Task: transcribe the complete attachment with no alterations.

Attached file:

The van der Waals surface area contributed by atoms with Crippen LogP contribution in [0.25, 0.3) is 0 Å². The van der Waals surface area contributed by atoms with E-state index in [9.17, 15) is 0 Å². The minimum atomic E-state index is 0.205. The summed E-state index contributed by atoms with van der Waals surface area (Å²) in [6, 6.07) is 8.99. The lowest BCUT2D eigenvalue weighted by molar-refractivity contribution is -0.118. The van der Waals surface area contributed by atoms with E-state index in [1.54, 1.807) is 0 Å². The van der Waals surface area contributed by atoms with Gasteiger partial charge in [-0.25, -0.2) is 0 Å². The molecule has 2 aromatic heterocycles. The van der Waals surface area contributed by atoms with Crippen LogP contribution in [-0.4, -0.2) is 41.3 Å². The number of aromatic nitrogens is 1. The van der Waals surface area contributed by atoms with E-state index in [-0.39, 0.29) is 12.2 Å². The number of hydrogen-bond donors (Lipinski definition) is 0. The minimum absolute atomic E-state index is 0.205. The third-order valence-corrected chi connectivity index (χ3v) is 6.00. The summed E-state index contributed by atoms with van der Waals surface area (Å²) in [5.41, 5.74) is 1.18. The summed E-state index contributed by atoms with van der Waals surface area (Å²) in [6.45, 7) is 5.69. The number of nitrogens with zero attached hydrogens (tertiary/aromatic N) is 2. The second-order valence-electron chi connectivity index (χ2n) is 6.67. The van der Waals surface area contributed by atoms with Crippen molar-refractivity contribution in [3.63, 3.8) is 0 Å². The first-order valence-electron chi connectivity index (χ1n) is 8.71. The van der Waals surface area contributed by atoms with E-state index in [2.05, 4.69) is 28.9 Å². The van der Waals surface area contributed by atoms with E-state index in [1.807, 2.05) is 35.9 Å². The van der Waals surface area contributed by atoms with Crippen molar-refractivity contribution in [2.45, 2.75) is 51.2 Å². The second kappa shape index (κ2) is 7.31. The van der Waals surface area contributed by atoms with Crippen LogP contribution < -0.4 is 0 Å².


The van der Waals surface area contributed by atoms with Crippen LogP contribution in [0.25, 0.3) is 0 Å². The van der Waals surface area contributed by atoms with E-state index in [9.17, 15) is 0 Å². The minimum atomic E-state index is 0.205. The summed E-state index contributed by atoms with van der Waals surface area (Å²) in [6, 6.07) is 8.99. The lowest BCUT2D eigenvalue weighted by molar-refractivity contribution is -0.118. The van der Waals surface area contributed by atoms with E-state index in [1.54, 1.807) is 0 Å². The van der Waals surface area contributed by atoms with Gasteiger partial charge in [-0.25, -0.2) is 0 Å². The molecule has 2 aromatic heterocycles. The van der Waals surface area contributed by atoms with Crippen LogP contribution in [-0.4, -0.2) is 41.3 Å². The number of aromatic nitrogens is 1. The van der Waals surface area contributed by atoms with E-state index in [-0.39, 0.29) is 12.2 Å². The number of hydrogen-bond donors (Lipinski definition) is 0. The minimum absolute atomic E-state index is 0.205. The third-order valence-corrected chi connectivity index (χ3v) is 6.00. The summed E-state index contributed by atoms with van der Waals surface area (Å²) in [5.41, 5.74) is 1.18. The summed E-state index contributed by atoms with van der Waals surface area (Å²) in [6.45, 7) is 5.69. The number of nitrogens with zero attached hydrogens (tertiary/aromatic N) is 2. The second-order valence-electron chi connectivity index (χ2n) is 6.67. The van der Waals surface area contributed by atoms with Crippen molar-refractivity contribution in [3.63, 3.8) is 0 Å². The first-order valence-electron chi connectivity index (χ1n) is 8.71. The van der Waals surface area contributed by atoms with E-state index in [2.05, 4.69) is 28.9 Å². The van der Waals surface area contributed by atoms with E-state index in [1.807, 2.05) is 35.9 Å². The van der Waals surface area contributed by atoms with Crippen molar-refractivity contribution in [2.45, 2.75) is 51.2 Å². The second kappa shape index (κ2) is 7.31. The van der Waals surface area contributed by atoms with Crippen LogP contribution < -0.4 is 0 Å².